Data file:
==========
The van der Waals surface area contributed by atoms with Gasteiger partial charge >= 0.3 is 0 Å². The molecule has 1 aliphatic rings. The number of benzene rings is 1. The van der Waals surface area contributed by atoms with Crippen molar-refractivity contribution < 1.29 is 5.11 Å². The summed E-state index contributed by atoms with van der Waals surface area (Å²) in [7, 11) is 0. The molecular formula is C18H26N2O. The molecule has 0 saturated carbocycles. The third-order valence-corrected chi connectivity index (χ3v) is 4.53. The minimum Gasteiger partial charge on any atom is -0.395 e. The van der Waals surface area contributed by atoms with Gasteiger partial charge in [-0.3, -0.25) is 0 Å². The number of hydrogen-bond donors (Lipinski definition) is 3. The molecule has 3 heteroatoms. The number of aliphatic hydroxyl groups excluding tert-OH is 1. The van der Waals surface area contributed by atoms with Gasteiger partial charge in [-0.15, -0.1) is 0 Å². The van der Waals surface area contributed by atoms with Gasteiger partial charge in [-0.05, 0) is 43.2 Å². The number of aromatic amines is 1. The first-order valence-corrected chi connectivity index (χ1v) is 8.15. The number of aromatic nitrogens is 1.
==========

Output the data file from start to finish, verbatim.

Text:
The van der Waals surface area contributed by atoms with Gasteiger partial charge >= 0.3 is 0 Å². The molecule has 1 aliphatic rings. The number of benzene rings is 1. The van der Waals surface area contributed by atoms with Crippen molar-refractivity contribution < 1.29 is 5.11 Å². The summed E-state index contributed by atoms with van der Waals surface area (Å²) in [7, 11) is 0. The molecular formula is C18H26N2O. The molecule has 0 saturated carbocycles. The third-order valence-corrected chi connectivity index (χ3v) is 4.53. The minimum Gasteiger partial charge on any atom is -0.395 e. The van der Waals surface area contributed by atoms with Gasteiger partial charge in [-0.3, -0.25) is 0 Å². The number of hydrogen-bond donors (Lipinski definition) is 3. The molecule has 3 heteroatoms. The number of aliphatic hydroxyl groups excluding tert-OH is 1. The van der Waals surface area contributed by atoms with Gasteiger partial charge in [-0.15, -0.1) is 0 Å². The van der Waals surface area contributed by atoms with Gasteiger partial charge in [-0.05, 0) is 43.2 Å². The number of aromatic amines is 1. The first-order valence-corrected chi connectivity index (χ1v) is 8.15. The number of aromatic nitrogens is 1.